您现在在位置: » 内容
TED:自闭症—所知的和未知的
作者: 来源: 2014-07-16

  导读:在这个以事实为基础的演讲里,遗传学家温蒂·张带我们了解自闭症谱系障碍的最新发现:比如,自闭症有多重、甚至可能连锁的病因。在自闭症诊断所带来的忧虑和担心意外,张博士和她的团队关注的是研究、治疗,和倾听如何增强我们对自闭症的认知。


视频观看地址:v.163.com/swf/video/NetEaseFlvPlayerV3.swf

  在这个以事实为基础的演讲里,遗传学家温蒂·张带我们了解自闭症谱系障碍的最新发现:比如,自闭症有多重、甚至可能连锁的病因。在自闭症诊断所带来的忧虑和担心意外,张博士和她的团队关注的是研究、治疗,和倾听如何增强我们对自闭症的认知。

  Hugh Herr is building the next generation of bionic limbs, robotic prosthetics inspired by nature's own designs. Herr lost both legs in a climbing accident 30 years ago; now, as the head of the MIT Media Lab’s Biomechatronics group, he shows his incredible technology in a talk that's both technical and deeply personal — with the help of ballroom dancer Adrianne Haslet-Davis, who lost her left leg in the 2013 Boston Marathon bombing, and performs again for the first time on the TED stage.

  At the Simons Foundation, Wendy Chung is working to characterize behavior, brain structure and function in people with genetic variations that may relate to autism.

  Why you should listen

  Wendy Chung is the director of clinical research at the Simons Foundation Autism Research Initiative, which does both basic and applied science to serve people affected by autism spectrum disorders. She's the principal investigator of the foundation's Simons Variation in Individuals Project, which characterizes behavior and brain structure and function in participants with genetic copy number variants such as those at 16p11.2, which are believed to play a role in spectrum disorders.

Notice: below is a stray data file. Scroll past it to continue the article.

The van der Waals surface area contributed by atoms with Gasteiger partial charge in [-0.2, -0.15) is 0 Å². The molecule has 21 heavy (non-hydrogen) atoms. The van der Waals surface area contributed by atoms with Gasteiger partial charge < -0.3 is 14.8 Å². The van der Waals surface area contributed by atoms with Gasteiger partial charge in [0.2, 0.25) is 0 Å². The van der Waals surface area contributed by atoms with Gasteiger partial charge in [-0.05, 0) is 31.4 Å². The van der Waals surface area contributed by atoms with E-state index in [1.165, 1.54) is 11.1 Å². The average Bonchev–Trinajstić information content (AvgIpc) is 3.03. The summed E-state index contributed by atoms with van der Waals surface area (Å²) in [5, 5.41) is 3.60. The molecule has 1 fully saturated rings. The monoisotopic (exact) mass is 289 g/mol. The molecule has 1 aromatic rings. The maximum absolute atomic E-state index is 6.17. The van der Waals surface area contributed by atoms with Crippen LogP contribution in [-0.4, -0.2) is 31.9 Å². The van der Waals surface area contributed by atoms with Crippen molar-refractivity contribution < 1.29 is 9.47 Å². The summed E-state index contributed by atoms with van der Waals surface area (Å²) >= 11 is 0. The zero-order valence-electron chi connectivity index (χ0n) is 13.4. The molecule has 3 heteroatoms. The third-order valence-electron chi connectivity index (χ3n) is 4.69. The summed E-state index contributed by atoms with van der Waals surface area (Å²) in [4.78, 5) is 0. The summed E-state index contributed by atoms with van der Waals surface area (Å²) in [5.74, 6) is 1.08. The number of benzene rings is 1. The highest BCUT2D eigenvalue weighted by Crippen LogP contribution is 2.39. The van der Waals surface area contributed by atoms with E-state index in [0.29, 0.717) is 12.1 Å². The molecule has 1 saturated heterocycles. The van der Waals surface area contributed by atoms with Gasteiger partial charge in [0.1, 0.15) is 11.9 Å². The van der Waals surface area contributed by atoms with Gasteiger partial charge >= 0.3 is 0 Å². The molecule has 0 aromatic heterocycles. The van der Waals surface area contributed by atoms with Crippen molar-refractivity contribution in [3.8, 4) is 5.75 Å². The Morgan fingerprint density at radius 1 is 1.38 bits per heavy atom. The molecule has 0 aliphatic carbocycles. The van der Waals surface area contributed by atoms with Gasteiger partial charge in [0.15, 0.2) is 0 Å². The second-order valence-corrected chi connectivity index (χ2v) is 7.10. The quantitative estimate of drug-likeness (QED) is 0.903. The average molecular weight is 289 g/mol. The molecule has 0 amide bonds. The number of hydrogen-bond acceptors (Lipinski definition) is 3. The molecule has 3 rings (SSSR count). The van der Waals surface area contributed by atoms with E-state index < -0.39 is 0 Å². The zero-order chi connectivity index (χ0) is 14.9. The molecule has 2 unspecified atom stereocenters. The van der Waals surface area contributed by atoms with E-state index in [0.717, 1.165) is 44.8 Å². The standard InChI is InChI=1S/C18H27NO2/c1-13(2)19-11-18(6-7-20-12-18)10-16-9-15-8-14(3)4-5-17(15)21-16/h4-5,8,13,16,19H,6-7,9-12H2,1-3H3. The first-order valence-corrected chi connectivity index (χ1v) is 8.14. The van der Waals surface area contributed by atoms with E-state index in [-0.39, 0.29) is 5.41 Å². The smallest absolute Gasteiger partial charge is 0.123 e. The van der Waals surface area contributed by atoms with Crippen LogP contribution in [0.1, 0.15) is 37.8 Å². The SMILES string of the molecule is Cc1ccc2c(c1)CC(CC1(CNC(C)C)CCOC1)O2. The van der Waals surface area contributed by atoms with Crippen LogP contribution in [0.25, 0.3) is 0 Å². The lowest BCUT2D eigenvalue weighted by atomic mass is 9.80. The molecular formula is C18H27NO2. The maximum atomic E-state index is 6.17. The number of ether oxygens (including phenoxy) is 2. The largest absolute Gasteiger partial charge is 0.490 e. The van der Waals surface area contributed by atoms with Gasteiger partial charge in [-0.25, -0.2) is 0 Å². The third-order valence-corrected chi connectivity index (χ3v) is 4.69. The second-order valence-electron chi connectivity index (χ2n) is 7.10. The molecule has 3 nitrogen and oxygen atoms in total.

Chung also directs the clinical genetics program at Columbia University. In assessing and treating kids with autism spectrum disorders and intellectual disabilities, she uses advanced genomic diagnostics to explore the genetic basis of neurological conditions. She thinks deeply about the ethical and emotional questions around genetic medicine and genetic testing.

  What others say

  "She has a humanistic philosophy that animates everything she does. ... She's not only thinking on all cylinders, but also feeling on all cylinders." — Hamilton Cain, parent of a patient, author of "This Boy’s Faith"